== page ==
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Phenotype of triploid embryos
  1. D E McFadden,
  2. W P Robinson
  1. Departments of Medical Genetics and Pathology, University of British Columbia, BC Research Institute, and Children’s and Women’s Health Centre of BC, Vancouver, Canada
  1. Correspondence to:
 Dr D E McFadden
 Department of Pathology, Children’s and Women’s Health Centre of BC, 4480 Oak Street, Vancouver, BC, Canada V6H 3V4; dmcfadden{at}


The phenotypes of triploid fetuses and placentae are now well established and known to correlate with parental origin of the extra haploid set of chromosomes. In fetuses, it is not clear whether there is a direct parent of origin effect on the fetus itself or if the phenotypes are the result of growth differences influenced by abnormalities in growth and function of the placenta. Examining the phenotype of triploid embryos at an earlier stage in gestation, when the placenta effects may be less pronounced, could help clarify this question. A phenotype characteristic of triploidy in the embryonic period has been described; however, parental origin was not determined in these embryonic cases. In the present study, a population of triploid embryos is assessed to determine if there is a correlation between parental origin and phenotype. Parental origin was determined in 27 first trimester miscarriages. Digyny accounted for 19 cases and diandry for eight cases. Assessment of embryonic phenotype with parental origin showed no correlation between the phenotype of the embryo and parental origin of the extra haploid set. While there may be subtle effects of imprinting on embryonic development, they are not as obvious as they are in the mouse, consistent with the general trend of fewer imprinted genes in human beings compared with the mouse.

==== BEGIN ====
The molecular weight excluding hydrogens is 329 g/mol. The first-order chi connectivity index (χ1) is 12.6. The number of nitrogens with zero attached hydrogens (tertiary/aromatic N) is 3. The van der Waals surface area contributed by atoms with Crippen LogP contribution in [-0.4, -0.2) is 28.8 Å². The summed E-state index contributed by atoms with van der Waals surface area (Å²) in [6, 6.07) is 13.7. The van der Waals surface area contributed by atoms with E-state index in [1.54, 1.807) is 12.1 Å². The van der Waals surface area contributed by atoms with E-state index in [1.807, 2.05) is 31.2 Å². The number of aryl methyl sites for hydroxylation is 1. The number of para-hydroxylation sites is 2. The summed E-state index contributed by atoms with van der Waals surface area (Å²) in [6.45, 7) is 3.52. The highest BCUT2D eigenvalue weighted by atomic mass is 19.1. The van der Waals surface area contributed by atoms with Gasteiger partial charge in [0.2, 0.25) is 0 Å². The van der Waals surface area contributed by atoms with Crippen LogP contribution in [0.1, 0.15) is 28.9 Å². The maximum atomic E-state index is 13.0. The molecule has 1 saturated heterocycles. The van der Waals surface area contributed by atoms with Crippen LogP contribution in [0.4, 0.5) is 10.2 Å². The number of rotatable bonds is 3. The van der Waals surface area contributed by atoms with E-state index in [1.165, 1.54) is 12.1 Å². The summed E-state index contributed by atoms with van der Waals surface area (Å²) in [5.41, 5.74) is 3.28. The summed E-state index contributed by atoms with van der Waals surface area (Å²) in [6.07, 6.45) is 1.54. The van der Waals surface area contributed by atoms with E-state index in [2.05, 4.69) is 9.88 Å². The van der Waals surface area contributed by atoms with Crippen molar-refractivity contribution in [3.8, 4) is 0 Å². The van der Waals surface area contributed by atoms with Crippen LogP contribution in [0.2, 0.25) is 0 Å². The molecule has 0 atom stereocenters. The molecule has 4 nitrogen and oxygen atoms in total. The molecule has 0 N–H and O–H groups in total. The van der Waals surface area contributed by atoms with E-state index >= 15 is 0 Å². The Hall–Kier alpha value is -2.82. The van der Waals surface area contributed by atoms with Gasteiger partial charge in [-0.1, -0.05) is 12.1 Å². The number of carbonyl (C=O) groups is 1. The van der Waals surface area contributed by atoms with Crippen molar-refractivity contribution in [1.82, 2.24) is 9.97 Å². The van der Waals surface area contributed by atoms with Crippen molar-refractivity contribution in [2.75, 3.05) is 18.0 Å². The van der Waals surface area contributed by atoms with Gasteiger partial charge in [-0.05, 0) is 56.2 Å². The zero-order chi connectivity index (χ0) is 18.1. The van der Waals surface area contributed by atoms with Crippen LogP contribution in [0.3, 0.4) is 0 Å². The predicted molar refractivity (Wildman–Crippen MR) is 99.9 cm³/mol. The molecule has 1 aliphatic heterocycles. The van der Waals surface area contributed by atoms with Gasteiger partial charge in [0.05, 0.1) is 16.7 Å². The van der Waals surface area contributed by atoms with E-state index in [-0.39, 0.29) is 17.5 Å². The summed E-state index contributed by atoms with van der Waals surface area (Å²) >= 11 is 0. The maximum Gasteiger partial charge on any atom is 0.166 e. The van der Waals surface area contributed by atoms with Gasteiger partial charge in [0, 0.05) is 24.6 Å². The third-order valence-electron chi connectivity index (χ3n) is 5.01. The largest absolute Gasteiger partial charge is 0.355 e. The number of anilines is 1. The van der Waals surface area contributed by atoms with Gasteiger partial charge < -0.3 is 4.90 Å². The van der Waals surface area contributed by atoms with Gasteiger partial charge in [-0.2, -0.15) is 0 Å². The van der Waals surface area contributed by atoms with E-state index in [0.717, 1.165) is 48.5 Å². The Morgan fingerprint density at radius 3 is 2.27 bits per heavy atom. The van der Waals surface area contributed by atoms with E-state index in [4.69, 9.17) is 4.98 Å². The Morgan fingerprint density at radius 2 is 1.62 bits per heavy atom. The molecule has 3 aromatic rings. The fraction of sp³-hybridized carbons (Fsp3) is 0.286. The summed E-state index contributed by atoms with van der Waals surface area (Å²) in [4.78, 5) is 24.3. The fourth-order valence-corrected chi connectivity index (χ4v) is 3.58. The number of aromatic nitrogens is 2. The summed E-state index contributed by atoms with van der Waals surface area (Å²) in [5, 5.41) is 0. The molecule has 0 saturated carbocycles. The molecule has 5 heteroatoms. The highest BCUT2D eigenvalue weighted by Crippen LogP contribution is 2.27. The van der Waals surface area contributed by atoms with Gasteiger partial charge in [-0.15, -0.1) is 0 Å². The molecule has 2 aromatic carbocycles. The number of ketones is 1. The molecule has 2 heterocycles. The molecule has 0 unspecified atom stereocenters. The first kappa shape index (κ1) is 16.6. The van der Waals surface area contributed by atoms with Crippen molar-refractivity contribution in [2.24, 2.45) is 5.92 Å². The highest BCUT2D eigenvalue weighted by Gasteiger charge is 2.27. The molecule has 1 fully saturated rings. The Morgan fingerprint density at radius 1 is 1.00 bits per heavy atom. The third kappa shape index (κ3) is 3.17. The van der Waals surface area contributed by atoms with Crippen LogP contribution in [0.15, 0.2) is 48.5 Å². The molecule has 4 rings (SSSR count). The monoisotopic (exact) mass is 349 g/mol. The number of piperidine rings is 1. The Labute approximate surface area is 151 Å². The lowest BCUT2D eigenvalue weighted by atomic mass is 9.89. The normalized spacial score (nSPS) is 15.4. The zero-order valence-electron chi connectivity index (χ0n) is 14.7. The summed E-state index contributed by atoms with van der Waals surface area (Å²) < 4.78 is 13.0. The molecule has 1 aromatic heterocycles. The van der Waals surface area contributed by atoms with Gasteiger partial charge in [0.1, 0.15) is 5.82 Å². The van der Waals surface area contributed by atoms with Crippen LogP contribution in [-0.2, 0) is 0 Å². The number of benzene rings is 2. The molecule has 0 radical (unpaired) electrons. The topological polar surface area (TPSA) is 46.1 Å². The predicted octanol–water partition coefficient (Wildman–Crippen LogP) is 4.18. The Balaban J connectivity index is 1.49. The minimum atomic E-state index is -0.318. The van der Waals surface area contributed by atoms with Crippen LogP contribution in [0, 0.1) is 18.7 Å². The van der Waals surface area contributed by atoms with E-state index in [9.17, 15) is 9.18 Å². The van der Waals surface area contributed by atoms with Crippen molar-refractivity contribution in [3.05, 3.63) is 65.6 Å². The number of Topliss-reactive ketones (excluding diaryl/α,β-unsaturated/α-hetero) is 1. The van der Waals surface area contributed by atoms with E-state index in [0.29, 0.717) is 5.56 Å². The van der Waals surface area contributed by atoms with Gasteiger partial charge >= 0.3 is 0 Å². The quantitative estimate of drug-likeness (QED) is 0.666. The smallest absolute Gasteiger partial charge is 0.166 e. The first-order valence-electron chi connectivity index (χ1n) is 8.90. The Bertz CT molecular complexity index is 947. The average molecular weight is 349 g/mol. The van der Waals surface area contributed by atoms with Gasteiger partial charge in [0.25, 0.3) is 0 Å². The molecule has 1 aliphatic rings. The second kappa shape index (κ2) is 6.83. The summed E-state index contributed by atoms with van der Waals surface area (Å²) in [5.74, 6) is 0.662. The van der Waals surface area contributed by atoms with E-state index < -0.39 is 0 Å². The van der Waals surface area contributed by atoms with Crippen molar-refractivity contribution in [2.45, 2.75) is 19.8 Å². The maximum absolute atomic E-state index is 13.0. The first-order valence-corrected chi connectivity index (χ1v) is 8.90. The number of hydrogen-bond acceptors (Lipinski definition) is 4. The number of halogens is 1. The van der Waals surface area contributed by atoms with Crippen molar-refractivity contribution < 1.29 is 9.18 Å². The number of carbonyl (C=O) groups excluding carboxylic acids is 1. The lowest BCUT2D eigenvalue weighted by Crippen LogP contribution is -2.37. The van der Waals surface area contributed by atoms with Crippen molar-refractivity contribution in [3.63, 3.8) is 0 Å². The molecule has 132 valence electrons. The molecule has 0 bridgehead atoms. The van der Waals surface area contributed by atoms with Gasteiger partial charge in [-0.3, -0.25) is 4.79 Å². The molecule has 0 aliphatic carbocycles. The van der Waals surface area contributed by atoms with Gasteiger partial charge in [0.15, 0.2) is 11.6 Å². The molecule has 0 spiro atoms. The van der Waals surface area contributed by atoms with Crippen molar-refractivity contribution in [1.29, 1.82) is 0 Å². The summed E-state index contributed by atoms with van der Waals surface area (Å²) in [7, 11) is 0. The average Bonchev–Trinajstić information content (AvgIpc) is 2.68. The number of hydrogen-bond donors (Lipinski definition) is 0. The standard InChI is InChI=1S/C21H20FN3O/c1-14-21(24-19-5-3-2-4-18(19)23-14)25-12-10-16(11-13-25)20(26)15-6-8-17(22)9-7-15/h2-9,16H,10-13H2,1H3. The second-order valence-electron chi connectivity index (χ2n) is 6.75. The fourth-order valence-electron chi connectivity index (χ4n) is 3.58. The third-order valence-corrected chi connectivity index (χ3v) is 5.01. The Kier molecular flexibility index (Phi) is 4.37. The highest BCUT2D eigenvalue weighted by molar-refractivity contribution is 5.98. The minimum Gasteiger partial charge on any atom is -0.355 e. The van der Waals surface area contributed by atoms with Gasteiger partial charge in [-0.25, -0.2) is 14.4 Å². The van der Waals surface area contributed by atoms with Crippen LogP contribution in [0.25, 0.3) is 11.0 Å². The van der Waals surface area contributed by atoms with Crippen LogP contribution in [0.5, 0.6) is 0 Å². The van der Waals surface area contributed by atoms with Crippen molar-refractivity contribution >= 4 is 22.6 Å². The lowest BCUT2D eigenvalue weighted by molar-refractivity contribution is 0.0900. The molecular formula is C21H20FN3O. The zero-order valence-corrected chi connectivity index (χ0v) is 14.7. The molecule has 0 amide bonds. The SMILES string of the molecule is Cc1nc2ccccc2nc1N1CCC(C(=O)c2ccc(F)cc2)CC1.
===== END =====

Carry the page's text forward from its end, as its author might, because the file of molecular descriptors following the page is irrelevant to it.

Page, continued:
• GD, growth disorganised
  • hCG, human chorionic gonadotrophin
  • PHM, partial hydatidiform mole
  • imprinting
  • parent of origin
  • triploidy

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  • Published Online First 19 October 2005

  • Competing interests: there are no competing interests